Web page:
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Renaud Allioux's tips for building the best team of data scientists

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Renaud Allioux's tips for building the best team of data scientists

By Renaud Allioux pour Maddyness, 01/24/22

Data scientist profiles are among the most sought after by startups. But one data scientist is not like another. Renaud Allioux, co-founder of the startup Preligens, gives his tips for spotting and convincing the best talent.

As CTO of an artificial intelligence company, I spent time structuring the tech team and thinking about the profiles to hire during the different growth phases. First, at the launch of the company, defining the minimum viable product, and then during the scaling up phase and the launch of the products in production at the customers. If you are a CTO, you will need a number of data scientists, but not all of them will have the same tasks. Here are their different profiles and what I understood when I formed my AI team at Preligens, which now includes more than 70 data scientists for 200 employees.

Tip 1: A data scientist needs to code !

This is non-negotiable. This is my motto and indeed the most important thing I have learned in my 5 years as CTO. Everyone needs to be able to fit their models into a framework so that it is useful for the application and the use case. Forget about Jupyter notebooks. If you want to move beyond experimentation and deliver real AI products, your data scientists need to know how to code and deliver concrete products.

Tip 2: When starting, the first data scientist you need to hire is a “Full Stack Data Scientist”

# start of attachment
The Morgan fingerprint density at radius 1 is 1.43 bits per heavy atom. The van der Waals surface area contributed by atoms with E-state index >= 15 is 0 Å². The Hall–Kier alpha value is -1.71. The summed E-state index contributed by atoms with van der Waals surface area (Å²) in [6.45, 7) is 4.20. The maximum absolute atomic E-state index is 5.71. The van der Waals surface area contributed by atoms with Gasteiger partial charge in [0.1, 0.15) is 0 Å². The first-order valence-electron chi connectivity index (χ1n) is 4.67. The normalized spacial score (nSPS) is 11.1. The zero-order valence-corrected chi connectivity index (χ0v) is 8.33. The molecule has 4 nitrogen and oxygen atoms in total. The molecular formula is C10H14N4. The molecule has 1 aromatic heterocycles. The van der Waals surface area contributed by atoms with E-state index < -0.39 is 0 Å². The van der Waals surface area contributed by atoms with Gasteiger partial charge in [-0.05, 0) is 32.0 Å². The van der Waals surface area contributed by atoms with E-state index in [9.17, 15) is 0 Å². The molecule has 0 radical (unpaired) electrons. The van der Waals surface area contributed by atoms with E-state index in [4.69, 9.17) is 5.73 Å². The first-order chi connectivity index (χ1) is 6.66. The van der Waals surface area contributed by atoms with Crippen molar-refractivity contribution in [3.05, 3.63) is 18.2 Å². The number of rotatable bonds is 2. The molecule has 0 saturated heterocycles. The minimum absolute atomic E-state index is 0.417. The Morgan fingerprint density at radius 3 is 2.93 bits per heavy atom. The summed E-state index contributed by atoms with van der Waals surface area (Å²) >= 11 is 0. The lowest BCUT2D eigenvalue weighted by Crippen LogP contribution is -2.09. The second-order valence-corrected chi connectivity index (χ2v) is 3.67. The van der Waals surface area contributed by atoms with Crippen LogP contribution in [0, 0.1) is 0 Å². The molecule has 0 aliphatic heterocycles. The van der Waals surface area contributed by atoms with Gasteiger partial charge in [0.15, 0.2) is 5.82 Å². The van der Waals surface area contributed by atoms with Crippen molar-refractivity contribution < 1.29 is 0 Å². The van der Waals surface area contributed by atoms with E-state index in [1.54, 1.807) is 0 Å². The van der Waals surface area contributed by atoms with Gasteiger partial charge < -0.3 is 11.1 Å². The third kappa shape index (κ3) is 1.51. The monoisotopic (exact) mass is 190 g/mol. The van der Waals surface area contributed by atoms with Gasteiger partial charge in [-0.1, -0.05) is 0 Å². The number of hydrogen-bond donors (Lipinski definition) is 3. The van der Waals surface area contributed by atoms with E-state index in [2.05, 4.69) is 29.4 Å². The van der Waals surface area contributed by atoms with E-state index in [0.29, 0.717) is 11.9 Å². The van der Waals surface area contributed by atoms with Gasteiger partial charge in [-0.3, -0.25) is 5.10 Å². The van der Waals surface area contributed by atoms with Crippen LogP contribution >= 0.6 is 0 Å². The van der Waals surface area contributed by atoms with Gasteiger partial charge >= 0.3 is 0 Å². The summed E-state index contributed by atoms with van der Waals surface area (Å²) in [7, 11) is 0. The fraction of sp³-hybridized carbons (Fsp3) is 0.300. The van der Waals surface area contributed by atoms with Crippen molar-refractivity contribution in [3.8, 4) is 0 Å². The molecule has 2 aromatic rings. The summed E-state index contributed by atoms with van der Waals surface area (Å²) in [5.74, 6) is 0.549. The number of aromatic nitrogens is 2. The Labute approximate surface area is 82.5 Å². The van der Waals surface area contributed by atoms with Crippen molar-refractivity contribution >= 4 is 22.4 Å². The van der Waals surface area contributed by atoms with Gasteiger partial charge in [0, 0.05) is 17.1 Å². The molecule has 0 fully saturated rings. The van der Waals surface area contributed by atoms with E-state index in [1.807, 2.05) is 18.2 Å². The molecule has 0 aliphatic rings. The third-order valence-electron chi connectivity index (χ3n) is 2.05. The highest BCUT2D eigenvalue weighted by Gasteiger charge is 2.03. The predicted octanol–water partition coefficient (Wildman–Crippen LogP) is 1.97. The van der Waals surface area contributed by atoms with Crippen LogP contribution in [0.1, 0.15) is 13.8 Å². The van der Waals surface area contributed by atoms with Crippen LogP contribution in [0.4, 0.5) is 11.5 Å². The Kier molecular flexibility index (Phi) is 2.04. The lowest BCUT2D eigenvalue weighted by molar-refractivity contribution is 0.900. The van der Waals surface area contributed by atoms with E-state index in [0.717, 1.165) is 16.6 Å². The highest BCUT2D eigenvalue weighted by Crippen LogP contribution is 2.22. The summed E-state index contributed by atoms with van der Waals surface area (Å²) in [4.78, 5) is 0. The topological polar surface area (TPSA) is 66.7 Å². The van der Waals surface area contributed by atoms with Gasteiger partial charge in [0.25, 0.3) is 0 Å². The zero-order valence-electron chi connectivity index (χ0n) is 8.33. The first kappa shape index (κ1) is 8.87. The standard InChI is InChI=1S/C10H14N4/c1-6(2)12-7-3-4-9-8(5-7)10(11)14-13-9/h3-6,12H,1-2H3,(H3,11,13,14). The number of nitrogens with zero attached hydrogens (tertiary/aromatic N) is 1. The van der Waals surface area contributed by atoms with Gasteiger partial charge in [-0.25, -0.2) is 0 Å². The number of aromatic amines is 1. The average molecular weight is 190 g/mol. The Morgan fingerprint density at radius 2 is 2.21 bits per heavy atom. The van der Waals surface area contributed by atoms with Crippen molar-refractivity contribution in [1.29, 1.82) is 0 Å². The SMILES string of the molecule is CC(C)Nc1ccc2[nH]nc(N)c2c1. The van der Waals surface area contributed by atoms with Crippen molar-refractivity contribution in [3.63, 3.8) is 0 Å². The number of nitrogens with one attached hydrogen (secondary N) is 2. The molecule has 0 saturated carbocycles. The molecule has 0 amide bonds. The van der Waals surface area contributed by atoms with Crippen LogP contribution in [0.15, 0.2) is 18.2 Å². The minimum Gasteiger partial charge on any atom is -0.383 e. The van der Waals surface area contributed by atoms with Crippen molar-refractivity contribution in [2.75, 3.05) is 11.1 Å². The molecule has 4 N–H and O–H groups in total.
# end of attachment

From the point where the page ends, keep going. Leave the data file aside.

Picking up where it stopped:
Usually used for developers, the term full stack is also appropriate to describe a data scientist who has a wider range of skills than the greatest theoretical mathematician solving the most difficult problems with a chalk and a blackboard. A true Swiss Army knife who must have:

  • strong computer skills,
  • a good overall level of mathematics,
  • pragmatism and boldness,
  • basic DevOps (Docker, CI/CD) and visualisation skills,
  • ideally 3 to 5 years of experience.
    • some more science oriented,
    • some more specialised in the iterative approach to R&D,
    • and others more focused on coding.

1. The AI production team

They are responsible for exploiting our AI stack to produce applications for clients. They are pragmatic and iterative, doing continuous R&D. They mainly have full stack or computer vision backgrounds. They do a bit of everything and are multidisciplinary. They are customer-oriented, but also good at project management and communication. It's a mix of young graduates and experienced leads who together form our "front line".

2. The AI engineering team

They are responsible for the development, improvement and maintenance of our AI stack. They are dedicated and meticulous, building the engine of the factory. They have a very high level of coding, as well as strong DS knowledge. They provide stacks for other teams to work on but also train them to be self-sufficient in adding features. They are usually more experienced than production and the best technically.

3. AI researchers

They are responsible for solving high risk, high potential problems. Although they are very scientific, they also need to understand the code to ensure that innovations are put into production. They usually have a PhD in mathematics, biophysics or astrophysics. They propose scientific exploration to solve production problems but also produce conference or journal papers. All have at least 3 to 5 years of experience.

Read the full article on Maddyness

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